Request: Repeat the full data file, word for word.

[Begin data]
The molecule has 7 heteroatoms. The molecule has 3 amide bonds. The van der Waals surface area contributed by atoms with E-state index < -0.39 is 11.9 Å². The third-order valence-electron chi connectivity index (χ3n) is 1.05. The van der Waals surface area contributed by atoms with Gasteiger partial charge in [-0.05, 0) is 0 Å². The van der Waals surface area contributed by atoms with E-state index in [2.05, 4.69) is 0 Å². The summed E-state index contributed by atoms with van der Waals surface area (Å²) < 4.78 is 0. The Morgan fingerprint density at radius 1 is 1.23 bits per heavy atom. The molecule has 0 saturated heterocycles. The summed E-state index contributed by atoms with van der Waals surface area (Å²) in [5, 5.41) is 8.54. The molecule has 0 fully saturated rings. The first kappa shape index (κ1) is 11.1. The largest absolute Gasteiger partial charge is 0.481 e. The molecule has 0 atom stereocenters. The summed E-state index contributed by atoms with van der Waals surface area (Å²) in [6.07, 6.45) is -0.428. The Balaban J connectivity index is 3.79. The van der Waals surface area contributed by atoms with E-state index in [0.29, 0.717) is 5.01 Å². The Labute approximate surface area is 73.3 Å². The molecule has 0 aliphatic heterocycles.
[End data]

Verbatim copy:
The molecule has 7 heteroatoms. The molecule has 3 amide bonds. The van der Waals surface area contributed by atoms with E-state index < -0.39 is 11.9 Å². The third-order valence-electron chi connectivity index (χ3n) is 1.05. The van der Waals surface area contributed by atoms with Gasteiger partial charge in [-0.05, 0) is 0 Å². The van der Waals surface area contributed by atoms with E-state index in [2.05, 4.69) is 0 Å². The summed E-state index contributed by atoms with van der Waals surface area (Å²) < 4.78 is 0. The Morgan fingerprint density at radius 1 is 1.23 bits per heavy atom. The molecule has 0 saturated heterocycles. The summed E-state index contributed by atoms with van der Waals surface area (Å²) in [5, 5.41) is 8.54. The molecule has 0 fully saturated rings. The first kappa shape index (κ1) is 11.1. The largest absolute Gasteiger partial charge is 0.481 e. The molecule has 0 atom stereocenters. The summed E-state index contributed by atoms with van der Waals surface area (Å²) in [6.07, 6.45) is -0.428. The Balaban J connectivity index is 3.79. The van der Waals surface area contributed by atoms with E-state index in [0.29, 0.717) is 5.01 Å². The Labute approximate surface area is 73.3 Å². The molecule has 0 aliphatic heterocycles.